Last week, the Government of India issued a blanket ban on all international air carriers landing in the country beginning March 22 until March 29. The drastic measure was taken to contain the spread of the novel coronavirus, which causes COVID-19, the disease.
The focus of Indiaâ€™s attention was initially passengers coming from China, where the outbreak began. But by March, as Italy witnessed a massive jump in cases and deaths, the government turned its focus on the European Union, the United Kingdom and the European Free Trade Association which includes Switzerland, Norway etc. Travel bans were imposed against these 27 countries from March 18.
However, by the course of last week, India came to a shocking realisation. A significant number of COVID-19 cases were appearing from Gulf countries, particularly Saudi Arabia, Qatar and the United Arab Emirates, posing a problem that the government had not exactly foreseen. Sixty three out of a total of 95 positive cases in Kerala till Monday are those who returned from Gulf countries, mainly UAE, Qatar and Saudi Arabia. Kerala has discovered this after testing many of its Gulf returnees, however in many other states, the focus is firmly on those who have come back from Italy, Korea and Spain to name a few countries.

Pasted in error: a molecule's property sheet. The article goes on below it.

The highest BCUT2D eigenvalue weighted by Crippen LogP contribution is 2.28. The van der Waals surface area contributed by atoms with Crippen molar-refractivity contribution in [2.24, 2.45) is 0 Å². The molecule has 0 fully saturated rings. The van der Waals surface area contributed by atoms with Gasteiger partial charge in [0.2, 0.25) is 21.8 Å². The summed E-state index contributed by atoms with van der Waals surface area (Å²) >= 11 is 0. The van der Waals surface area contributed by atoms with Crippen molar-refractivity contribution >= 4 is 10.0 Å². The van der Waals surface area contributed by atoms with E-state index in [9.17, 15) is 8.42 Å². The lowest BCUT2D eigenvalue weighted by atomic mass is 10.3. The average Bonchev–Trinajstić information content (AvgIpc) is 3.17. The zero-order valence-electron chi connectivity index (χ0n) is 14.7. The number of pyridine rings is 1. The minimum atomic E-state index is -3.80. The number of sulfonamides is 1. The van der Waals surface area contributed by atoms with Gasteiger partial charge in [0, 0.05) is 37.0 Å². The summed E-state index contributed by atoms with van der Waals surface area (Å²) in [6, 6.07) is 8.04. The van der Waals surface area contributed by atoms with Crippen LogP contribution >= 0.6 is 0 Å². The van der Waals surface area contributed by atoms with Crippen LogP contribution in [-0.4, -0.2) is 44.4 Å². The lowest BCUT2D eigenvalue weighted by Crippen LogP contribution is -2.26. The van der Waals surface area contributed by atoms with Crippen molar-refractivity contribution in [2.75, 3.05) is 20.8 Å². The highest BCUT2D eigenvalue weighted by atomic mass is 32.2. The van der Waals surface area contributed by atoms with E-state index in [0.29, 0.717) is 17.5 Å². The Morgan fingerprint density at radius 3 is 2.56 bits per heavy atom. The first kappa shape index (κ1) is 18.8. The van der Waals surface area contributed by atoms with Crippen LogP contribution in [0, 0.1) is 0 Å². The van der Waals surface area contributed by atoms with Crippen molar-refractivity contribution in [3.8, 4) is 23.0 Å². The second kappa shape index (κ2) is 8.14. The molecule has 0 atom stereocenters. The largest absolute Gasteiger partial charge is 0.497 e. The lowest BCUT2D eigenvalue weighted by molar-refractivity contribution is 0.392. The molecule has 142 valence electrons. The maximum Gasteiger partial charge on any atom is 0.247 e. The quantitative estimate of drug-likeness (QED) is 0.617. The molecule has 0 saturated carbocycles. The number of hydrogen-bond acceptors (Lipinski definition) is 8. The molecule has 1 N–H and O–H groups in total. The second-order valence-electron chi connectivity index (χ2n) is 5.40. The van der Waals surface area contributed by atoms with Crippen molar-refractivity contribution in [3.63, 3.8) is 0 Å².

The first two cases of COVID-19 among Gulf returnees were confirmed in Kerala on March 12, when a Kannur and Thrissur native landed in the state from Dubai. Within 11 days, this number quickly rose to 28 positive cases in a single day on March 23. Twenty five of them had returned from Dubai.
Given Indiaâ€™s large expat population in the Middle East, the question is could restrictions have been imposed on travelers coming in from these countries earlier? Could India have acted earlier?
Did Middle East countries underreport cases?
Significantly, however, on March 13 - when Kerala had reported its first cases from the Gulf - the UAE already reported 85 positive cases of the virus and had confirmed local transmission while Qatar had 262 positive cases of the virus with local transmission reported. Saudi Arabia, meanwhile reported 21 positive cases, all of them being imported.
By March 17, when the Government of India turned its focus on the Middle East, UAE had reported 98 positive cases, Saudi Arabia 133 and Qatar 439 and Kuwait 130. All the countries had also reported Stage 2 or local transmission of the virus. Presently, the UAE has 198 cases, Saudi has 562 confirmed cases, and Qatar has 501.
"It is as yet unclear whether these Middle Eastern countries correctly reported the cases of the virus and those infected. There is a possibility that local and community transmission had already begun in these countries before they began reporting them. For countries like Saudi Arabia, they had not declared local transmission for days. India went by the list on WHO, taking measures against nations which had local transmission of the virus, perhaps explaining why the Middle East was not paid enough attention," Public health expert T Sundararaman, who is the former director of the National Health Systems Resource Centre, told TNM.